More students can access more money than ever. And with all that ready cash available, it's no surprise that tuitions are rising. And they will continue to rise until there is a balance, until potential students stop going to college because of cost. Clearly, we are not at that point just yet. 

Supply and demand helps explain the problems with health care, too. Obamacare mandates that everybody has to have health insurance. But how many options do people have? In some areas of the country, there might only be two health insurance providers. That is not competition. That is a monopoly, or duopoly if you want to get technical. So, again, not a shocker that insurance costs are rising quickly...

Increase Competition, Lower Prices

Cable companies like Comcast enjoy near monopolies. Their networks are totally protected in the same way that AT&T's long-distance networks were protected for decades. And so Comcast can charge you basically whatever it wants because it is the only game in town.

And don't miss what happened when AT&T was suddenly forced into competition over long-distance networks. It has been about 20 years since those long-distance networks were opened for competition. The pace of Internet innovation has been amazingly fast.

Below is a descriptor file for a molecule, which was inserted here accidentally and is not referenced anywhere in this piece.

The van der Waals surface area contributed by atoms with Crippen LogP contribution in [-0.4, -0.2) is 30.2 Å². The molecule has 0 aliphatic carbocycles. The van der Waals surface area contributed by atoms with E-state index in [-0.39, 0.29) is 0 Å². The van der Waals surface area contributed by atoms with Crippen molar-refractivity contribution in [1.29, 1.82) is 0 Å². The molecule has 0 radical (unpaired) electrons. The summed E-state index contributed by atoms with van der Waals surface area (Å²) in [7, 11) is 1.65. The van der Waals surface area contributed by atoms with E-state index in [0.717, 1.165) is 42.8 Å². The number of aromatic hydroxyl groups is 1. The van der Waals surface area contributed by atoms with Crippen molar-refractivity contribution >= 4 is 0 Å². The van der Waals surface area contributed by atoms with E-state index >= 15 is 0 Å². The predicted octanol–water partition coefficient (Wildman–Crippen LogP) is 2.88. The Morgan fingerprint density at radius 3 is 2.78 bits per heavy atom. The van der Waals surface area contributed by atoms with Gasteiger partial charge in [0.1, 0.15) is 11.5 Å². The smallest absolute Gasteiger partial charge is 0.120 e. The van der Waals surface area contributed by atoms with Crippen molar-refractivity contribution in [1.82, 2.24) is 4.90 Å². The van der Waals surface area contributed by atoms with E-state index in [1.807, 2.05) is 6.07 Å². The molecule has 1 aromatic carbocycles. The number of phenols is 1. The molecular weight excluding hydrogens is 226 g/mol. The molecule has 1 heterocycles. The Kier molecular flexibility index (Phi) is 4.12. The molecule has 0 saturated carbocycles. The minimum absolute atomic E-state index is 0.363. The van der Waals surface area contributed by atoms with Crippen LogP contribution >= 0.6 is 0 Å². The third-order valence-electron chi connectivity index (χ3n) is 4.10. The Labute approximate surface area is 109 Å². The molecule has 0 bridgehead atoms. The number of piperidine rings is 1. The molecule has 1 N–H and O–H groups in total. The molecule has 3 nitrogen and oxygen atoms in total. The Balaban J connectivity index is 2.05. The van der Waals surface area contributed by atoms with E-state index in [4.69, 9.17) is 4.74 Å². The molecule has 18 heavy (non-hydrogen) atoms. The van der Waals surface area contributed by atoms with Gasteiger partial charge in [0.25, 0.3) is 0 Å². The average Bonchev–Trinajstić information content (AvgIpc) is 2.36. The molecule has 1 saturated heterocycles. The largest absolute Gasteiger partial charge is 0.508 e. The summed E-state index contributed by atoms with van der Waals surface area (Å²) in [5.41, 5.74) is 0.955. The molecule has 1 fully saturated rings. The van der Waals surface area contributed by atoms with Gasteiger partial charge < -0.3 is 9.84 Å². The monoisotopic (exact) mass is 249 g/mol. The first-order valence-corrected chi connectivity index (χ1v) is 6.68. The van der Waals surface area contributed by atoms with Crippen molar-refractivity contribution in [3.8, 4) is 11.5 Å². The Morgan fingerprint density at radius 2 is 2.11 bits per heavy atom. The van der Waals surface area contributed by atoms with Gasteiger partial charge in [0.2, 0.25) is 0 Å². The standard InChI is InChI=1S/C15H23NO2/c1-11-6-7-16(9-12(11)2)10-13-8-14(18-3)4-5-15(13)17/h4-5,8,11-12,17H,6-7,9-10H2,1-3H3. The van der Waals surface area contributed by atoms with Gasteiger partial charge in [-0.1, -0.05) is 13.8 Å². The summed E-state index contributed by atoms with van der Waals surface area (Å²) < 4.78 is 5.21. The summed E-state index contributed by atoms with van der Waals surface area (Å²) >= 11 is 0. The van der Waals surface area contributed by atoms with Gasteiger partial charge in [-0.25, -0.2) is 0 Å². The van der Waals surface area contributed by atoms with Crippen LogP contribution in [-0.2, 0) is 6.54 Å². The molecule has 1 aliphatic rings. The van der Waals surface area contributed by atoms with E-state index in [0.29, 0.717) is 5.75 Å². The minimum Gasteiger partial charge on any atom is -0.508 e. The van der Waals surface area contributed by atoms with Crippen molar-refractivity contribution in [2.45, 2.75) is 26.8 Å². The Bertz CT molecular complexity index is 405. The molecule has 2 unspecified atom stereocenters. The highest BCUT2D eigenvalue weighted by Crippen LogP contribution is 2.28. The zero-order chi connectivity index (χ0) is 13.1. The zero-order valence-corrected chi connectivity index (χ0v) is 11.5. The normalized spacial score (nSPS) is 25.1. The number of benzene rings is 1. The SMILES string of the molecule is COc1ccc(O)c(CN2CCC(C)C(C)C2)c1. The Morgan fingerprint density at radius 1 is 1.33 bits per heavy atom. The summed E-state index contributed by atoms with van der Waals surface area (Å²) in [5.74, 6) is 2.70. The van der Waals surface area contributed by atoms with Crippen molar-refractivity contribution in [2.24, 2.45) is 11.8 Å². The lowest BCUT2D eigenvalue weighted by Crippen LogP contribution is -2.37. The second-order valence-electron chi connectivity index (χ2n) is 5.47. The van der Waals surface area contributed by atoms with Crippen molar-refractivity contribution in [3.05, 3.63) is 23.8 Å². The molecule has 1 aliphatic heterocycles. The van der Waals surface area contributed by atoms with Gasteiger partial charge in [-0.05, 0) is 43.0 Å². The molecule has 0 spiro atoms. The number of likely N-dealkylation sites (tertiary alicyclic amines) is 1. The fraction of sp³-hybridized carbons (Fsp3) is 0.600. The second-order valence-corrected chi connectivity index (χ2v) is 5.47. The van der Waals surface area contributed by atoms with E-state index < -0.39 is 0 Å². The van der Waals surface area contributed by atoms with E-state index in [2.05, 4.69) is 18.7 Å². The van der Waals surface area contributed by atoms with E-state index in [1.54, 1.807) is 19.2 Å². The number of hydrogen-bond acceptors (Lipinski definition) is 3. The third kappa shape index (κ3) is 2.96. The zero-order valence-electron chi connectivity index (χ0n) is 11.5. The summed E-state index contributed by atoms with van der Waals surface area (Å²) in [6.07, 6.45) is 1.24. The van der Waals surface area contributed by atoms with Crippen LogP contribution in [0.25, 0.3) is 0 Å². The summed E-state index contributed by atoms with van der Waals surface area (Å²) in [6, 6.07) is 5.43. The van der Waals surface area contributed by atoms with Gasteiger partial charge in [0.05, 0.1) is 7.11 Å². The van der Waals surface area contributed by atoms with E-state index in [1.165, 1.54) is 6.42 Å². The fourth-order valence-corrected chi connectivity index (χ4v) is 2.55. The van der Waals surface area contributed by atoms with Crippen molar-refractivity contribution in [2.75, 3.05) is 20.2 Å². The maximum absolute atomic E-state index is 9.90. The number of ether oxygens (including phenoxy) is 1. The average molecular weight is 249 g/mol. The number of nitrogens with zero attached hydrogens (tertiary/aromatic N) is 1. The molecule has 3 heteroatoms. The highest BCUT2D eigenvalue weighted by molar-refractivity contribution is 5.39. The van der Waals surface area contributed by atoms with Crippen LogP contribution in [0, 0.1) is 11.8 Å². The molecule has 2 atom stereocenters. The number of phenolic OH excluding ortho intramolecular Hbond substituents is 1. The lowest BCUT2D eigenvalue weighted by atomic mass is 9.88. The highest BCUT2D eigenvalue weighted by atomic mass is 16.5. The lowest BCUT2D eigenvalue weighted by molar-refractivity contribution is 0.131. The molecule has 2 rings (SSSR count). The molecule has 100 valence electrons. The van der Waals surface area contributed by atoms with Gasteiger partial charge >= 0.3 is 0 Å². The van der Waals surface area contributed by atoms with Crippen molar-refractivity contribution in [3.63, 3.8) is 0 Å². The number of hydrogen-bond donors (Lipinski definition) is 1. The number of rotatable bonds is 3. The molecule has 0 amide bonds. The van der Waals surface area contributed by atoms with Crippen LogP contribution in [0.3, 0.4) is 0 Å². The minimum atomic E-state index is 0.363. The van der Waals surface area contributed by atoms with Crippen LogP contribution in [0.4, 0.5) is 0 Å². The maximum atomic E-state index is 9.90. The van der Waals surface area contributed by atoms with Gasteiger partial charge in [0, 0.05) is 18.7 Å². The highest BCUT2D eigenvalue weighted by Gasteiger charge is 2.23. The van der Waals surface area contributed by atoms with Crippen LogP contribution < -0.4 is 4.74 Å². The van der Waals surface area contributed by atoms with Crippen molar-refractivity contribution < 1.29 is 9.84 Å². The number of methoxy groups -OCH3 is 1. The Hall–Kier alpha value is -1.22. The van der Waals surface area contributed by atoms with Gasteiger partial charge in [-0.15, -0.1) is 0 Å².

This is what market forces do. You get a lot of competition, innovation increases, and price comes down. 

Surprisingly, the government has managed to be on the right side of that a time or two. Look what's happened with renewable energy.

There should be no doubt that federal subsidies have helped individuals put solar panels on their homes. And you might think those subsidies would drive prices higher, but the opposite has happened. Prices for solar panels have plummeted over the last decade. 

Here again, it's because of competition. The capacity to make solar panels, and the ability to make them more efficient, means consumers always have choices. Manufacturers have to compete on pricing. And prices fall.

If you look at the chart above again, you can easily see that the things that have been left to free market competition have fallen in price. Clothing, computers, cell phone service plans — these are all getting cheaper because the government has stayed out of the way and let the market do its job. 

Fixing Health Care

So how do we let the market fix health insurance? There are two answers: You either get the government completely out of health insurance, or you deem health care a quasi-utility and have the government completely regulate it, top to bottom. 

One thing's for sure: if Congress keeps health insurance the way it is, with the government shoveling money at insurance companies without fostering competition, prices will continue to rise.

Until next time,

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Briton Ryle

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An 18-year veteran of the newsletter business, Briton Ryle is the editor of The Wealth Advisory income stock newsletter, with a focus on top-quality dividend growth stocks and REITs. Briton also manages the Real Income Trader advisory service, where his readers take regular cash payouts using a low-risk covered call option strategy. He also contributes a weekly column to the Wealth Daily e-letter. To learn more about Briton, click here.